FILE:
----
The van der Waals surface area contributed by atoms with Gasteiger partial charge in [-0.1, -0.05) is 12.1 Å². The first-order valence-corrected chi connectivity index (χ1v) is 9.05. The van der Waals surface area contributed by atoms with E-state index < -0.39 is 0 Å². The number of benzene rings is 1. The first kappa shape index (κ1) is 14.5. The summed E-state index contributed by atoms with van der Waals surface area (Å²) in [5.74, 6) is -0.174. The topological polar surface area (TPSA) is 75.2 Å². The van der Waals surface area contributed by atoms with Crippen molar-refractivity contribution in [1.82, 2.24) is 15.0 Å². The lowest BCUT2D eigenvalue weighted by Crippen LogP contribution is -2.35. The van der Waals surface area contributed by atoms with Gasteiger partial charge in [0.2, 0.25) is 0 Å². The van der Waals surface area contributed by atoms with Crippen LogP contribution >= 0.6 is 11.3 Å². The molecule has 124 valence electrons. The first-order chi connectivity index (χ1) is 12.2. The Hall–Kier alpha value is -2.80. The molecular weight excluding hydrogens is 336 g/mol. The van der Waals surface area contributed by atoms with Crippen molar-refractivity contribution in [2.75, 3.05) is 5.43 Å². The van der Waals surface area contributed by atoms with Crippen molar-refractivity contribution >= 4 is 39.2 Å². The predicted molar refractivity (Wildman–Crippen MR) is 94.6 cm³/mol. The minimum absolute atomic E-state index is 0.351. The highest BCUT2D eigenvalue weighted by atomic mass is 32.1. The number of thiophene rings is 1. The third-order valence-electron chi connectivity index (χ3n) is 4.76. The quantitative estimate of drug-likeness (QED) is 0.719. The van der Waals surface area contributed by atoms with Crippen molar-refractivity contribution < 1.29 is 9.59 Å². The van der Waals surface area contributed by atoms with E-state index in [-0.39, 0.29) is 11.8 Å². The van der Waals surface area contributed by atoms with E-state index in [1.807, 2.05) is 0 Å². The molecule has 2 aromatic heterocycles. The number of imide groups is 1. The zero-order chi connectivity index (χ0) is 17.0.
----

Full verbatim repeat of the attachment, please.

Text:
The van der Waals surface area contributed by atoms with Gasteiger partial charge in [-0.1, -0.05) is 12.1 Å². The first-order valence-corrected chi connectivity index (χ1v) is 9.05. The van der Waals surface area contributed by atoms with E-state index < -0.39 is 0 Å². The number of benzene rings is 1. The first kappa shape index (κ1) is 14.5. The summed E-state index contributed by atoms with van der Waals surface area (Å²) in [5.74, 6) is -0.174. The topological polar surface area (TPSA) is 75.2 Å². The van der Waals surface area contributed by atoms with Crippen molar-refractivity contribution in [1.82, 2.24) is 15.0 Å². The lowest BCUT2D eigenvalue weighted by Crippen LogP contribution is -2.35. The van der Waals surface area contributed by atoms with Gasteiger partial charge in [0.2, 0.25) is 0 Å². The van der Waals surface area contributed by atoms with Crippen LogP contribution >= 0.6 is 11.3 Å². The molecule has 124 valence electrons. The first-order chi connectivity index (χ1) is 12.2. The Hall–Kier alpha value is -2.80. The molecular weight excluding hydrogens is 336 g/mol. The van der Waals surface area contributed by atoms with Crippen molar-refractivity contribution in [2.75, 3.05) is 5.43 Å². The van der Waals surface area contributed by atoms with Crippen molar-refractivity contribution >= 4 is 39.2 Å². The predicted molar refractivity (Wildman–Crippen MR) is 94.6 cm³/mol. The minimum absolute atomic E-state index is 0.351. The highest BCUT2D eigenvalue weighted by atomic mass is 32.1. The number of thiophene rings is 1. The third-order valence-electron chi connectivity index (χ3n) is 4.76. The quantitative estimate of drug-likeness (QED) is 0.719. The van der Waals surface area contributed by atoms with Crippen molar-refractivity contribution < 1.29 is 9.59 Å². The van der Waals surface area contributed by atoms with E-state index in [-0.39, 0.29) is 11.8 Å². The van der Waals surface area contributed by atoms with E-state index in [1.807, 2.05) is 0 Å². The molecule has 2 aromatic heterocycles. The number of imide groups is 1. The zero-order chi connectivity index (χ0) is 17.0.